WASHINGTON — President Biden on Friday will encourage federal agencies to crack down on the way major tech companies grow through mergers and gain a competitive advantage by leveraging reams of consumer data, as part of a larger executive order aimed at dispersing corporate consolidation throughout the economy.
The executive order includes several measures specifically targeting big tech companies like Google, Facebook, Apple and Amazon, people with knowledge of its contents said.
The order will tell the federal agencies that approve mergers that they should scrutinize the tech industry’s practices more closely. A second provision will encourage the Federal Trade Commission to write rules limiting how the tech giants use consumer data, a response to criticism that companies like Amazon can leverage what they know about users to gain the upper hand on competing services and businesses.
The order is Mr. Biden’s latest acknowledgment of concerns that the tech giants have obtained outsize market power, becoming gatekeepers to commerce, communications and culture. A growing group of lawmakers, academics and rival companies say government regulators failed to check the growth of the companies for more than a decade. To address the companies’ market power, they say, policymakers need to aggressively enforce antitrust laws and possibly rewrite them to better capture Silicon Valley’s business models.
Mr. Biden has already put some vocal critics of Big Tech in leadership positions. In the White House, he appointed Tim Wu, a Columbia University law professor and outspoken proponent of breaking up companies like Facebook, as a special adviser on competition. He named Lina Khan as chair of the Federal Trade Commission. Ms. Khan has also called for the breakup of big tech companies and worked on a House antitrust investigation into Amazon, Apple, Facebook and Google.
Big Tech’s critics also often argue that the economy on a whole has become more concentrated to the detriment of consumers — including in industries like agriculture, medicine and fashion. And some White House officials hope the order will hark back to the presidency of Franklin D. Roosevelt, who highlighted the rise of big business and installed government officials opposed to concentration, the people said.
But his administration is limited in its reach. The Federal Trade Commission and the Federal Communications Commission are independent agencies that enforce existing antitrust and communications laws. Those laws have barely changed since before the mass adoption of the internet.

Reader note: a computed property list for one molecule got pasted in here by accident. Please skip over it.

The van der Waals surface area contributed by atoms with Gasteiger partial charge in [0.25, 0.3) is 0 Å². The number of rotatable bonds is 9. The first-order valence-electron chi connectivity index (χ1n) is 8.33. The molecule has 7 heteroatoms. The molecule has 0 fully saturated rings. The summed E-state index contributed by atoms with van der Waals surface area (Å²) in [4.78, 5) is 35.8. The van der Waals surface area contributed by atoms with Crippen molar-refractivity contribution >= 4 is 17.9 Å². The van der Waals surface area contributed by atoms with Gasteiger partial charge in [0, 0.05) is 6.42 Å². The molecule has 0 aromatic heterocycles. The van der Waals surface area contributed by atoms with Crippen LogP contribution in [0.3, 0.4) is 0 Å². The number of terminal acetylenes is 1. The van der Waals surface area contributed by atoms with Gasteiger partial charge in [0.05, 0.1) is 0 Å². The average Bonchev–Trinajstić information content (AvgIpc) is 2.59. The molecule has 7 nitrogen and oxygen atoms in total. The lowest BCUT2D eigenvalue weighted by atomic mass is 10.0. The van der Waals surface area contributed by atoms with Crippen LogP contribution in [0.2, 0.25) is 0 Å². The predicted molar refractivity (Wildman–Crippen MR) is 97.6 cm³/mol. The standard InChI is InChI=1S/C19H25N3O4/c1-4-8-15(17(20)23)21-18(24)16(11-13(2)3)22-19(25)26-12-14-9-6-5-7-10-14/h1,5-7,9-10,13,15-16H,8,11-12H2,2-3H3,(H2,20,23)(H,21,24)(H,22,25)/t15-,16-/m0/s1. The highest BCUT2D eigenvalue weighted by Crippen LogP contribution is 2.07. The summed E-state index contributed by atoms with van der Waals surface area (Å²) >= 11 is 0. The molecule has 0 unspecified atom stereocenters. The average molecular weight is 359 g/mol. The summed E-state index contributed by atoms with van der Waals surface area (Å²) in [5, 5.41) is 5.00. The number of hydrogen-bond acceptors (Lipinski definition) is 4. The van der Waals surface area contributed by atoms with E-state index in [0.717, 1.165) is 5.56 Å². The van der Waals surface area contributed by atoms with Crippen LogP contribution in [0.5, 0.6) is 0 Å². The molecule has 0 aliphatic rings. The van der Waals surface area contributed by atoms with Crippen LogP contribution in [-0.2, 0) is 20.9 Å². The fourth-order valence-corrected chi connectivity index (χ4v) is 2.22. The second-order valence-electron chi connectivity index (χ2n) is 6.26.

House lawmakers have advanced a handful of proposals to strengthen the agencies’ hands, but those bills are expected to face fierce resistance. White House officials said the new directives, which are expected to be released in full on Friday, didn’t necessarily need an act of Congress to broaden the agencies’ abilities, the people familiar with their contents said. In many cases, regulators have held back on enforcing existing laws and creating new rules, they said.
One of the targets of the executive order are mergers where big tech companies buy small companies that could become fierce competitors, snuffing out a rival before it gets off the ground. The directives encourage the agencies to revisit the guidelines they use to assess proposed deals, including when a company is buying a young competitor or a major cache of data that could help it reach dominance.
The order will also ask the F.C.C. to adopt new restrictions on the practices of broadband internet providers like Comcast, AT&T and Verizon. Activists have long said consumers have too few choices, and pay too much money, for internet service.
Mr. Biden will also encourage the F.C.C. to reinstitute so-called net neutrality rules that barred internet providers from blocking certain content, slowing down its delivery or letting clients pay more to have their content delivered faster. The agency adopted the rules during the Obama administration and then rolled them back under President Donald J. Trump.
While Mr. Biden’s order encourages more aggressive enforcement of antitrust laws, it also underscores another fact: He has yet to appoint permanent leaders to several positions in the government that police competition.
He has not yet nominated anyone to lead the Department of Justice’s antitrust division. And he has yet to name a permanent chair of the F.C.C., although Jessica Rosenworcel, a Democratic commissioner, has been filling the role in an interim capacity.